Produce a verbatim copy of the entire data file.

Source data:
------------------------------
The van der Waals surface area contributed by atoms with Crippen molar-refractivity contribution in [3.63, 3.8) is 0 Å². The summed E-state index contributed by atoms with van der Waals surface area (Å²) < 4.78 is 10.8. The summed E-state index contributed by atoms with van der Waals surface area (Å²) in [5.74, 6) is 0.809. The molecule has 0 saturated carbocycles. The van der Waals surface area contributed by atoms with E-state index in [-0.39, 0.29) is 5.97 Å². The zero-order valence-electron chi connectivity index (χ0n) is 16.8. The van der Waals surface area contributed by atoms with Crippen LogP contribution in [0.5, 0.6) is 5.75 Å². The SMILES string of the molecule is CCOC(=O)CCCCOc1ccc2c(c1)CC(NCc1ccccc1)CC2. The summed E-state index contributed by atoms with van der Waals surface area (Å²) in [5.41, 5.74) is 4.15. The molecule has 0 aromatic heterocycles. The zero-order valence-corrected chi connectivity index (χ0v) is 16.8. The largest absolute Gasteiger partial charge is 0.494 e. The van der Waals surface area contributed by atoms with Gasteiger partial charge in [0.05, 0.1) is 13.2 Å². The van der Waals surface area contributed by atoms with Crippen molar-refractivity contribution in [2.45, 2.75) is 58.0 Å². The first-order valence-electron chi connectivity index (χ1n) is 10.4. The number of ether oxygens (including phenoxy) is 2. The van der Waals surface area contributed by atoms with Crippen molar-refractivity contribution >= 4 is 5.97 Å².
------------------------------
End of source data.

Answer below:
The van der Waals surface area contributed by atoms with Crippen molar-refractivity contribution in [3.63, 3.8) is 0 Å². The summed E-state index contributed by atoms with van der Waals surface area (Å²) < 4.78 is 10.8. The summed E-state index contributed by atoms with van der Waals surface area (Å²) in [5.74, 6) is 0.809. The molecule has 0 saturated carbocycles. The van der Waals surface area contributed by atoms with E-state index in [-0.39, 0.29) is 5.97 Å². The zero-order valence-electron chi connectivity index (χ0n) is 16.8. The van der Waals surface area contributed by atoms with Crippen LogP contribution in [0.5, 0.6) is 5.75 Å². The SMILES string of the molecule is CCOC(=O)CCCCOc1ccc2c(c1)CC(NCc1ccccc1)CC2. The summed E-state index contributed by atoms with van der Waals surface area (Å²) in [5.41, 5.74) is 4.15. The molecule has 0 aromatic heterocycles. The zero-order valence-corrected chi connectivity index (χ0v) is 16.8. The largest absolute Gasteiger partial charge is 0.494 e. The van der Waals surface area contributed by atoms with Gasteiger partial charge in [0.05, 0.1) is 13.2 Å². The van der Waals surface area contributed by atoms with Crippen molar-refractivity contribution in [2.45, 2.75) is 58.0 Å². The first-order valence-electron chi connectivity index (χ1n) is 10.4. The number of ether oxygens (including phenoxy) is 2. The van der Waals surface area contributed by atoms with Crippen molar-refractivity contribution >= 4 is 5.97 Å².